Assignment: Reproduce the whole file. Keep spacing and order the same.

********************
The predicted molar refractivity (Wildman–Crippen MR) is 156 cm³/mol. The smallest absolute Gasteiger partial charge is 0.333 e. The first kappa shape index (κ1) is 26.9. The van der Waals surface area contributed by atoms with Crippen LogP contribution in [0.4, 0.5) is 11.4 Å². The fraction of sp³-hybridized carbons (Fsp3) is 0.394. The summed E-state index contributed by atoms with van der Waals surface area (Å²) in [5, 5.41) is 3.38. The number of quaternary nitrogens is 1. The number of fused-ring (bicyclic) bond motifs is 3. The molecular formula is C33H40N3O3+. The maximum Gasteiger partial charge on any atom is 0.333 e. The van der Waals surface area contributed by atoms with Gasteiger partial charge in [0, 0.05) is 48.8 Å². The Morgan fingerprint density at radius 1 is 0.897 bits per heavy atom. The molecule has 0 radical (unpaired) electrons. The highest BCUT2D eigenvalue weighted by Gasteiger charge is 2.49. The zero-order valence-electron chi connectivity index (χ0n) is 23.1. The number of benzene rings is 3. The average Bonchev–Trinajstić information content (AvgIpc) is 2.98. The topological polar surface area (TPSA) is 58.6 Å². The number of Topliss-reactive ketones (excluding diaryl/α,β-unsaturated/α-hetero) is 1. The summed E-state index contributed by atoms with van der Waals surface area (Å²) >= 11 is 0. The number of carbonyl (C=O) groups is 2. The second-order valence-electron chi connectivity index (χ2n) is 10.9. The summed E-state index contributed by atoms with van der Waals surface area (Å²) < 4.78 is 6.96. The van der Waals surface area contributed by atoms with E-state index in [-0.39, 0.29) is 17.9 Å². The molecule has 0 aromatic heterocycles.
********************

The predicted molar refractivity (Wildman–Crippen MR) is 156 cm³/mol. The smallest absolute Gasteiger partial charge is 0.333 e. The first kappa shape index (κ1) is 26.9. The van der Waals surface area contributed by atoms with Crippen LogP contribution in [0.4, 0.5) is 11.4 Å². The fraction of sp³-hybridized carbons (Fsp3) is 0.394. The summed E-state index contributed by atoms with van der Waals surface area (Å²) in [5, 5.41) is 3.38. The number of quaternary nitrogens is 1. The number of fused-ring (bicyclic) bond motifs is 3. The molecular formula is C33H40N3O3+. The maximum Gasteiger partial charge on any atom is 0.333 e. The van der Waals surface area contributed by atoms with Gasteiger partial charge in [0, 0.05) is 48.8 Å². The Morgan fingerprint density at radius 1 is 0.897 bits per heavy atom. The molecule has 0 radical (unpaired) electrons. The highest BCUT2D eigenvalue weighted by Gasteiger charge is 2.49. The zero-order valence-electron chi connectivity index (χ0n) is 23.1. The number of benzene rings is 3. The average Bonchev–Trinajstić information content (AvgIpc) is 2.98. The topological polar surface area (TPSA) is 58.6 Å². The number of Topliss-reactive ketones (excluding diaryl/α,β-unsaturated/α-hetero) is 1. The summed E-state index contributed by atoms with van der Waals surface area (Å²) >= 11 is 0. The number of carbonyl (C=O) groups is 2. The second-order valence-electron chi connectivity index (χ2n) is 10.9. The summed E-state index contributed by atoms with van der Waals surface area (Å²) < 4.78 is 6.96. The van der Waals surface area contributed by atoms with E-state index in [-0.39, 0.29) is 17.9 Å². The molecule has 0 aromatic heterocycles.